The Nishikawa Lab

Kiisa C. Nishikawa

Position: Principal investigator

Education:B.S.Biology (State University of New York, Albany), Ph.D. (University of North Carolina at Chapel Hill), Postdoctoral Fellow (Dalhousie University, Nova Scotia, Canada), Miller Fellow (University of California, Berkeley)

Technique specialties: High speed kinematics, muscle lever techniques, modeling of intrinsic muscle properties.

The biomechanics and neural control of ballistic movement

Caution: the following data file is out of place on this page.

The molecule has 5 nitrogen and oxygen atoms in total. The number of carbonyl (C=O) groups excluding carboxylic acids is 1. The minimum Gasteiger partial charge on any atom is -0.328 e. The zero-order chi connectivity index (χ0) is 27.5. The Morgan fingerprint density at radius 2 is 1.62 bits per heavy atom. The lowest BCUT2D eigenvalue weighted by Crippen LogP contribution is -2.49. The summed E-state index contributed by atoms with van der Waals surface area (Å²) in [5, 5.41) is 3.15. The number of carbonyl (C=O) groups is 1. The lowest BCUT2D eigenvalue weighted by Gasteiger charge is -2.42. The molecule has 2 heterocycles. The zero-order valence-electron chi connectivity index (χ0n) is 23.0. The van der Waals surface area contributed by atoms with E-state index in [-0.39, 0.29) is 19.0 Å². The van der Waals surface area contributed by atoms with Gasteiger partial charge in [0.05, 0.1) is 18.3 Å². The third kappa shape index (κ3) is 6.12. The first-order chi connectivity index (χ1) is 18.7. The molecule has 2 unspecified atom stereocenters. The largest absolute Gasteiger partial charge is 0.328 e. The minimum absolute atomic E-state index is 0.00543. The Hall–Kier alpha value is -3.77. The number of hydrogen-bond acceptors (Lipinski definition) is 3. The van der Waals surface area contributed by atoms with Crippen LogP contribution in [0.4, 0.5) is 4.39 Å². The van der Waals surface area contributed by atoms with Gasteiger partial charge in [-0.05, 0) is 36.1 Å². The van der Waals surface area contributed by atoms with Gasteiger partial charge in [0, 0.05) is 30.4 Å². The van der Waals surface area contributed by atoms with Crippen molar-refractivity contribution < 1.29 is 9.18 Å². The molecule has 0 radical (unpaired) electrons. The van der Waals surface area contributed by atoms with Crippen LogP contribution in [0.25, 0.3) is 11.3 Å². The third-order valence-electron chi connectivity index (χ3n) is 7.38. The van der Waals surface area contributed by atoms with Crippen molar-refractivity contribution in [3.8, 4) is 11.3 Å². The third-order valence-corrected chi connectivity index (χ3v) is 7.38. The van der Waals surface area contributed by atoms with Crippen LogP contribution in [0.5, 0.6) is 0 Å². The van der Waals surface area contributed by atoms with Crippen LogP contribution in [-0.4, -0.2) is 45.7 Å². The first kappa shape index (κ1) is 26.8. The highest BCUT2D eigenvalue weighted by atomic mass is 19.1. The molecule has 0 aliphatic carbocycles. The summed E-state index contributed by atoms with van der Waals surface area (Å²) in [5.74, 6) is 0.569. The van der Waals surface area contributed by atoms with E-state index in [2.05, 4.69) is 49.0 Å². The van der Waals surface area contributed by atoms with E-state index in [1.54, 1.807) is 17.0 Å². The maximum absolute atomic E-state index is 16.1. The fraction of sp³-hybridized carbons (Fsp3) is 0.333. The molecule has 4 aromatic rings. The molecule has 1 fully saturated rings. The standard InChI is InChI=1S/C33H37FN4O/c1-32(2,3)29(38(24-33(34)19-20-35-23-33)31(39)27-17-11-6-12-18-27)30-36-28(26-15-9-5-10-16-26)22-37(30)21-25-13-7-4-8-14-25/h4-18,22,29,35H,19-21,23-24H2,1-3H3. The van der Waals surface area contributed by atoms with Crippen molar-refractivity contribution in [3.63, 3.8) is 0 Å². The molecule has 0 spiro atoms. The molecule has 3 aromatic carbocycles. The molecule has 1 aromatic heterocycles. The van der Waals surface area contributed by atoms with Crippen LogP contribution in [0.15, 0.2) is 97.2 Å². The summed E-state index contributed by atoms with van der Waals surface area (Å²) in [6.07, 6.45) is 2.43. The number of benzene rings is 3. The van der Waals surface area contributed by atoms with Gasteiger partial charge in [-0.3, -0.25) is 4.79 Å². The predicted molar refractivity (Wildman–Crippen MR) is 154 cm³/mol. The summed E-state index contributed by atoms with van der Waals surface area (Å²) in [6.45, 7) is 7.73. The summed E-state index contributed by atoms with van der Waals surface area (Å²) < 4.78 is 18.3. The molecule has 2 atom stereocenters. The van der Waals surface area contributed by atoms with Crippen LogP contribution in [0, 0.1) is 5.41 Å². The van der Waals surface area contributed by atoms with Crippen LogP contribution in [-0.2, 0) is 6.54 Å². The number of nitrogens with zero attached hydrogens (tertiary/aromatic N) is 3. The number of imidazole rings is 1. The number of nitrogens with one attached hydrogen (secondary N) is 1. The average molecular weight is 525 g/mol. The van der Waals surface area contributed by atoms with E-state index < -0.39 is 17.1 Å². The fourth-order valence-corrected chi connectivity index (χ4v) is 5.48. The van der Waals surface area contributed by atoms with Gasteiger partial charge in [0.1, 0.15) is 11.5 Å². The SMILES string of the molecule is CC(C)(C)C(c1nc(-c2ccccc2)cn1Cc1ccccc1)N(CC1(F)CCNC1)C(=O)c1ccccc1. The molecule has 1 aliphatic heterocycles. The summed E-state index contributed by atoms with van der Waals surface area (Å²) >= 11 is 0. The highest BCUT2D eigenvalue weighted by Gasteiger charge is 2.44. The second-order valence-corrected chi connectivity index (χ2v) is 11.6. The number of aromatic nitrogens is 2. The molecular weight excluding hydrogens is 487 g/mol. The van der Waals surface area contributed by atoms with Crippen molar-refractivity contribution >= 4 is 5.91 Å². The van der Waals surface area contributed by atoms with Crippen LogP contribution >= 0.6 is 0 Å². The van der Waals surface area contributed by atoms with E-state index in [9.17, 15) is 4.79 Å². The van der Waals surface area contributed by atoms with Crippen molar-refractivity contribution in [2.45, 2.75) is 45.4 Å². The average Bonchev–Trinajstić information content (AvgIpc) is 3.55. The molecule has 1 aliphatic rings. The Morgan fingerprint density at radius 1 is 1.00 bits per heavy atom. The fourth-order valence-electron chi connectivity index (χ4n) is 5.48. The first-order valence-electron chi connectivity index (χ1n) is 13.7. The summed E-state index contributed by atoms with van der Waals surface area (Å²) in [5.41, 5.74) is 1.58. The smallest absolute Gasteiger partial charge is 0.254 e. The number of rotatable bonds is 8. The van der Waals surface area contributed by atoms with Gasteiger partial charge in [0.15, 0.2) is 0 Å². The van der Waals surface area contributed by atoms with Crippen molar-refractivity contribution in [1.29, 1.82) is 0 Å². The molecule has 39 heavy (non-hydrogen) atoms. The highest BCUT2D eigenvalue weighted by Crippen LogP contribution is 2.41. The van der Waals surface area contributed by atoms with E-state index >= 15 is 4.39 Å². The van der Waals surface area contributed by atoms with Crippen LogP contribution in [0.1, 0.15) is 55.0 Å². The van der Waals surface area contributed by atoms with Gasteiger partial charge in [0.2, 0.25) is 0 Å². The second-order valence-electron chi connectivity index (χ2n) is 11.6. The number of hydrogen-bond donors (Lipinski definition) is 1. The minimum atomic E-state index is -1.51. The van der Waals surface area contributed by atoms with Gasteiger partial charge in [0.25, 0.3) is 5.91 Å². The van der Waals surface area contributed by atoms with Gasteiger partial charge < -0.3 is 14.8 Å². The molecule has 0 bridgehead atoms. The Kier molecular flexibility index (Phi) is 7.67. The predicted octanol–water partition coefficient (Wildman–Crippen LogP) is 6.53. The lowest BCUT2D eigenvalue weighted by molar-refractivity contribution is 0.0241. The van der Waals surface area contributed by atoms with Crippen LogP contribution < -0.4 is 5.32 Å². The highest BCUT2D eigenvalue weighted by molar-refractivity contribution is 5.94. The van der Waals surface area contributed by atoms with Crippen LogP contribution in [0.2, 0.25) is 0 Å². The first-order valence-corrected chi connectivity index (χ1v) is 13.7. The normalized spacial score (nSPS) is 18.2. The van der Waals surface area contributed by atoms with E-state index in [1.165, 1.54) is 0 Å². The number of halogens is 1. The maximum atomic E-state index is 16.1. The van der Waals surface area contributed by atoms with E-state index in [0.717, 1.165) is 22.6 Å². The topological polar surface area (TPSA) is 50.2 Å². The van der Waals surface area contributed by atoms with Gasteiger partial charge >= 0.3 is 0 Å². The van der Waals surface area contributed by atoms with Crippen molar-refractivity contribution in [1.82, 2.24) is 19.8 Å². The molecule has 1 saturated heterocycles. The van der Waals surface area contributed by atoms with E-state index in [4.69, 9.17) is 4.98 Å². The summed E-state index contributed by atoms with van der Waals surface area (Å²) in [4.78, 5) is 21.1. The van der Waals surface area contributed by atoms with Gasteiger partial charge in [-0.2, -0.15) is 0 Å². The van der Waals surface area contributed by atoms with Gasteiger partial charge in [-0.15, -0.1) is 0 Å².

The unifying theme of my research is the evolution of behavior. My interest in how behavior evolves has led to interdisciplinary studies in a wide range of fields, including evolutionary ecology, behavioral neuroscience, biomechanics and muscle physiology. My earlier work focused on the ecological and behavioral interactions of salamanders in the Great Smoky Mountains of North Carolina. More recent studies have investigated the neural basis of behavior in amphibians, specifically the swimming behavior of frog tadpoles and the visually guided prey capture behavior of salamanders. My current research has three components: 1) evolutionary studies of the biomechanics and neural control of prey capture in frogs; 2) studies of the more general problem of how brains and nervous systems evolve; and 3) studies of the mechanisms of power amplification in muscles that produce ballistic movements, including prey capture and jumping in frogs and prey capture in chameleons. Whereas my research has focused on these questions, I have worked on diverse projects with my graduate students whose research interests range broadly in the areas of neuroethology, comparative physiology and ecomorphology.

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